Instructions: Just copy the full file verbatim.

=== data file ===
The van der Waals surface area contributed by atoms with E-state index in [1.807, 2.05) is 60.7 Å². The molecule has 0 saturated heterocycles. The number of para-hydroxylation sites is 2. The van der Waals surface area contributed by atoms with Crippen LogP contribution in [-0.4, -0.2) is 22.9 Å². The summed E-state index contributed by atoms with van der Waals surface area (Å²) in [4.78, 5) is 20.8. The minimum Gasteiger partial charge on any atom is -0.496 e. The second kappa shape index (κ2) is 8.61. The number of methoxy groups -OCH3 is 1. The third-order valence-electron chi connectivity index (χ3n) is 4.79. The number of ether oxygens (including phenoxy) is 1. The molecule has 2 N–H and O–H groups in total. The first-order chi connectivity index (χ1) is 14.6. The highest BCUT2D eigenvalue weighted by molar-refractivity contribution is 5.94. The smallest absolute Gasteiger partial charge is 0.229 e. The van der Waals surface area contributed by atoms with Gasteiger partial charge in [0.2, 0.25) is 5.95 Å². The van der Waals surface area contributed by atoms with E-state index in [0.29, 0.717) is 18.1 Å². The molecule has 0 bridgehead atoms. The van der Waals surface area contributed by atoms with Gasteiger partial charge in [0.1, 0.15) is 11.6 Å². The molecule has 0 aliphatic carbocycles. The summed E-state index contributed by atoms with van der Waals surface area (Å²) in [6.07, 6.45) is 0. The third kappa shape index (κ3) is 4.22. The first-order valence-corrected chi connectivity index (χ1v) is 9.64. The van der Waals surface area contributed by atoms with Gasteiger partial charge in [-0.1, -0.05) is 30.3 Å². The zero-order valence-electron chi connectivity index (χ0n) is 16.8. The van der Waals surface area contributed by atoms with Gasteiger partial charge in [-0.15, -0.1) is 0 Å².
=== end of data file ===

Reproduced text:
The van der Waals surface area contributed by atoms with E-state index in [1.807, 2.05) is 60.7 Å². The molecule has 0 saturated heterocycles. The number of para-hydroxylation sites is 2. The van der Waals surface area contributed by atoms with Crippen LogP contribution in [-0.4, -0.2) is 22.9 Å². The summed E-state index contributed by atoms with van der Waals surface area (Å²) in [4.78, 5) is 20.8. The minimum Gasteiger partial charge on any atom is -0.496 e. The second kappa shape index (κ2) is 8.61. The number of methoxy groups -OCH3 is 1. The third-order valence-electron chi connectivity index (χ3n) is 4.79. The number of ether oxygens (including phenoxy) is 1. The molecule has 2 N–H and O–H groups in total. The first-order chi connectivity index (χ1) is 14.6. The highest BCUT2D eigenvalue weighted by molar-refractivity contribution is 5.94. The smallest absolute Gasteiger partial charge is 0.229 e. The van der Waals surface area contributed by atoms with Gasteiger partial charge in [0.2, 0.25) is 5.95 Å². The van der Waals surface area contributed by atoms with E-state index in [0.29, 0.717) is 18.1 Å². The molecule has 0 bridgehead atoms. The van der Waals surface area contributed by atoms with Gasteiger partial charge in [0.1, 0.15) is 11.6 Å². The molecule has 0 aliphatic carbocycles. The summed E-state index contributed by atoms with van der Waals surface area (Å²) in [6.07, 6.45) is 0. The third kappa shape index (κ3) is 4.22. The first-order valence-corrected chi connectivity index (χ1v) is 9.64. The van der Waals surface area contributed by atoms with Gasteiger partial charge in [-0.1, -0.05) is 30.3 Å². The zero-order valence-electron chi connectivity index (χ0n) is 16.8. The van der Waals surface area contributed by atoms with Gasteiger partial charge in [-0.15, -0.1) is 0 Å².